As a bright sun hit clear pavement Monday afternoon, Mayor Martin J. Walsh stood by his decision to cancel school because of snow — even if the snow didn’t amount to much and parents were inconvenienced on the breezy first day of spring.
“I’m not apologizing,’’ Walsh said before an event at the Dorchester YMCA. “The forecast said it was going to be 4 to 8 inches [of snow], the heaviest in the morning commute. And I’m always going to take kids’ safety first, above and beyond anything.”
But Christine MacDonald, a South Boston mother who works the night shift, said the cancellation interrupted her daytime sleep. She spent the day finding ways to entertain her 4-year-old son, Deryan, who attends kindergarten. And she had a few choice words for the mayor after the city received a grand total of 3.6 inches of snow, most of which had melted by the afternoon.
“This snow day? Bogus,’’ said an incredulous MacDonald, while a joyful Deryan played on a rocking car in the arcade at Boston Bowl in Dorchester. “This isn’t a safety issue.”
Barbara Peterlin, a North End resident, was also making the most of her daughters’ day off by taking them to lunch at Faneuil Hall. She recalled the record-breaking 110-plus inches of snow that pummeled Boston last winter and said her girls — 12th-, eighth-, and sixth-graders — should have been in school Monday.
“Being hearty New Englanders that we are — having gone through last winter — it does seem a little borderline unnecessary,’’ she said. “The [mayor’s] intentions are in the right spot, but the reality is we could have been and should have been in school.”
With Monday’s cancellation of classes, Boston schools have recorded three snow days this academic year, compared to eight last year, school department officials said.
Walsh said he and other city officials paid close attention Sunday to weather forecasters, monitored news reports, and tried to plan ahead. It marked the first time during his tenure, he said, that he cancelled school for what wound up being a false alarm.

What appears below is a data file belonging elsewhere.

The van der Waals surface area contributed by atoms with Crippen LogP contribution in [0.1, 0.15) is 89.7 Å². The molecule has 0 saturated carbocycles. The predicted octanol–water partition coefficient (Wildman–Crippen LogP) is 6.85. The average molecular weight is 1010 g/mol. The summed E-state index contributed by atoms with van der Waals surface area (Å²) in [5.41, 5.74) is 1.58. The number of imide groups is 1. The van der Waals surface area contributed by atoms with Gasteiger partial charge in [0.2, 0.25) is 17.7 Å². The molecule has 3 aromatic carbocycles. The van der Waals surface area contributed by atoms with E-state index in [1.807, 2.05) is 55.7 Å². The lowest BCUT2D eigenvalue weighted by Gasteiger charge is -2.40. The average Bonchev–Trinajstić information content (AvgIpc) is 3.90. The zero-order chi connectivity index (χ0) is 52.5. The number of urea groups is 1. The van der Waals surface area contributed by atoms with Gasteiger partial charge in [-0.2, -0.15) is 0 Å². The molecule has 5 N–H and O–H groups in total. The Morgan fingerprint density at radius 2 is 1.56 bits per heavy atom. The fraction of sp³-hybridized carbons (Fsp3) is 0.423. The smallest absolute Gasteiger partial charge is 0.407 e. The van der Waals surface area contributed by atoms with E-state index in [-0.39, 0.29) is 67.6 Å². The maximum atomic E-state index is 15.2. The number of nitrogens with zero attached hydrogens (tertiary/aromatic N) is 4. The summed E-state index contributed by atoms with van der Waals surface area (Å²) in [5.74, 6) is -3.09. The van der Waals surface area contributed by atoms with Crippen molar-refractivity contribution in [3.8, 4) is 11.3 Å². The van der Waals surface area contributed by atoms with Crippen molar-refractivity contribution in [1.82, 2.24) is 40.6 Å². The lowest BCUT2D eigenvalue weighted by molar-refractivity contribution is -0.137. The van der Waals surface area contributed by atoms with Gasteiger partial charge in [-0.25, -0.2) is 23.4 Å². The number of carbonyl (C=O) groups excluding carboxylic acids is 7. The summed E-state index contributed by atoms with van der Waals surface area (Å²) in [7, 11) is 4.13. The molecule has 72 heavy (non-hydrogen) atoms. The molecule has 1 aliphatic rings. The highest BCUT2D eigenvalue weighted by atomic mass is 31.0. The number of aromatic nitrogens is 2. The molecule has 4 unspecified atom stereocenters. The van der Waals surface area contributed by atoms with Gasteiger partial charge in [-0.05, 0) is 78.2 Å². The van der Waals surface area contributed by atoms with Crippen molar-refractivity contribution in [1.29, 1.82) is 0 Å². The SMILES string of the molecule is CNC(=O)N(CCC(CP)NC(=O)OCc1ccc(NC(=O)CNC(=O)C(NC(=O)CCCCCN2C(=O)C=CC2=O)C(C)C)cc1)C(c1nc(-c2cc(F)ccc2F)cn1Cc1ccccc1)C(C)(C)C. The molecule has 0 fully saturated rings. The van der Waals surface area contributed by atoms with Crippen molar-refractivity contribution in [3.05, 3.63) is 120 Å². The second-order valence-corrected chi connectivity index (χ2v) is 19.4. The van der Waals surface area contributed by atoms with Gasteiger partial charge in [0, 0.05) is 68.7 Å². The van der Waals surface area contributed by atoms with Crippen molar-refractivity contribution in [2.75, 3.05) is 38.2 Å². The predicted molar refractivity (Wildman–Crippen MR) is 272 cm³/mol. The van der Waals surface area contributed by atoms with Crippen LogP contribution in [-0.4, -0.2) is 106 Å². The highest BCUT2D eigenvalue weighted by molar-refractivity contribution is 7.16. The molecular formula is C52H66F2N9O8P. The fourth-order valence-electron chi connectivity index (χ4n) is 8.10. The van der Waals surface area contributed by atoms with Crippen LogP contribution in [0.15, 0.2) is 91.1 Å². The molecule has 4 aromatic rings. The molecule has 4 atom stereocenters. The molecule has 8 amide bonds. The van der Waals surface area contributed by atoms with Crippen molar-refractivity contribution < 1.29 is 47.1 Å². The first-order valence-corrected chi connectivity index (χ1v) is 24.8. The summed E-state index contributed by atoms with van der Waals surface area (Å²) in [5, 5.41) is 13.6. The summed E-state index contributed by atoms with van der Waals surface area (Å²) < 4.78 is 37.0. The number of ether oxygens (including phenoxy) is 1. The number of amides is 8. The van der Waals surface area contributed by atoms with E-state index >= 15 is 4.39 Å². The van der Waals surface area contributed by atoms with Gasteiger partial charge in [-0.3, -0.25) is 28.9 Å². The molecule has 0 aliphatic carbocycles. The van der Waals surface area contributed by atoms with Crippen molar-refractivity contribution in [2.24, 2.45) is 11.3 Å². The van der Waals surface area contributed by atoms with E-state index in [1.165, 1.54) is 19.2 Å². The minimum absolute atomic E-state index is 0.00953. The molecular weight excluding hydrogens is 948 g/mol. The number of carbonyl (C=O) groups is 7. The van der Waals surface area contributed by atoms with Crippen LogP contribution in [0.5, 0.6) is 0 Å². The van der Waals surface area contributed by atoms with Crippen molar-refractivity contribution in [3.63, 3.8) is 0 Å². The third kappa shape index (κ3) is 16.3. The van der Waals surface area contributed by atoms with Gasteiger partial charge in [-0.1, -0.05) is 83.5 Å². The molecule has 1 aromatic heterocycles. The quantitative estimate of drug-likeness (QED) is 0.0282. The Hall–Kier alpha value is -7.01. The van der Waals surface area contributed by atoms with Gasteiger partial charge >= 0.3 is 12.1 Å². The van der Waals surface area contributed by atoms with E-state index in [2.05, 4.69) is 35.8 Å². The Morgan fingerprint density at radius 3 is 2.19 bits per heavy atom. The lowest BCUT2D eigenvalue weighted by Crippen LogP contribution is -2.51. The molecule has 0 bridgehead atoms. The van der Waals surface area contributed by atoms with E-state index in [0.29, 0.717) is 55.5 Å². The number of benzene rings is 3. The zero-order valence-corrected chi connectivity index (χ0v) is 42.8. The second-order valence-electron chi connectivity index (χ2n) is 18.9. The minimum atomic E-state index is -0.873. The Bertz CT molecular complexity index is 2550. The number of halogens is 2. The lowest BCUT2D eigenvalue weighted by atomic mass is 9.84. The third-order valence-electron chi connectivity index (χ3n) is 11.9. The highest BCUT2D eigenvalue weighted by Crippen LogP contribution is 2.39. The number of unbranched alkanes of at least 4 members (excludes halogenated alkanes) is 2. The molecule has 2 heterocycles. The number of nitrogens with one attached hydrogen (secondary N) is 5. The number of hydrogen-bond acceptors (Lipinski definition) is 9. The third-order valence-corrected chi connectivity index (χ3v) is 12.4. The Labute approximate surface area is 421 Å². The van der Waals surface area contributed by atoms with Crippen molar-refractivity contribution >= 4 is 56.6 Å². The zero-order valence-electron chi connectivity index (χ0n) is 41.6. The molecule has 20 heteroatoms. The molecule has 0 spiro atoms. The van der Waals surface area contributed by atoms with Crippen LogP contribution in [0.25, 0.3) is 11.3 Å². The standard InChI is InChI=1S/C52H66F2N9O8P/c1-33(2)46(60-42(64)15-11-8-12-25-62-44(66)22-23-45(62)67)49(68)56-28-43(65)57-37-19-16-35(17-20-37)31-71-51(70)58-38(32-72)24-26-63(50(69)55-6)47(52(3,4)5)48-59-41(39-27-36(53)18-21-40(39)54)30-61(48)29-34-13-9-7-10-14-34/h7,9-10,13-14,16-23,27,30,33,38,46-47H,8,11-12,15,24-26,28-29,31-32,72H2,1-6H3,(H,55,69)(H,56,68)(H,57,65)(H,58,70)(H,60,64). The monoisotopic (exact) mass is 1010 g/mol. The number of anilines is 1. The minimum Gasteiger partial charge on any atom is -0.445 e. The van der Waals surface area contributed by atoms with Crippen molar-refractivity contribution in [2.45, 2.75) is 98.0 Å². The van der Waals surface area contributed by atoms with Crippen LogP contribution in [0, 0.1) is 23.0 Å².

“It’s one of those things you can’t win,’’ he said. “This year, I’m not too worried about it. . . We’re not cutting into education time and having to add days like we did last year, which was unfortunate. But it’s one of those things.
“I’d rather be safe than sorry,” the mayor said.
Before the weekend, forecasters warned about the potential for substantial snowfall, as meteorologists watched a storm system moving from the West Coast, said Bill Simpson, a spokesman for the National Weather Service in Taunton.
Heeding forecasters’ early warning, Walsh said he consulted with Superintendent Tommy Chang and decided about 5:30 p.m. Sunday to close schools.
Officials from the Office of Emergency Management, Public Works Department, Boston Police Department, and others were involved in the discussions, city officials said.
But by 10 p.m. Sunday, the forecast had taken a turn, Simpson said. Weather models, which had been flip-flopping, began predicting Boston would be spared a significant storm, he said.
In the end, Dracut got 6.8 inches, the area around Interstate 495 got 4 to 6 inches, and Boston had 3.6 inches, Simpson said.
As he sought to defend his decision, the mayor noted that nearly 30 other public school districts also declared a snow day.
“If we didn’t close schools, we’d probably have 3 feet of snow today,’’ he said at an earlier event Monday.
MacDonald, the mother from South Boston, said her friends say the mayor made the right call.
“But I don’t think so,’’ she said. “I’ve lived in Boston my whole life, and this is just another day.”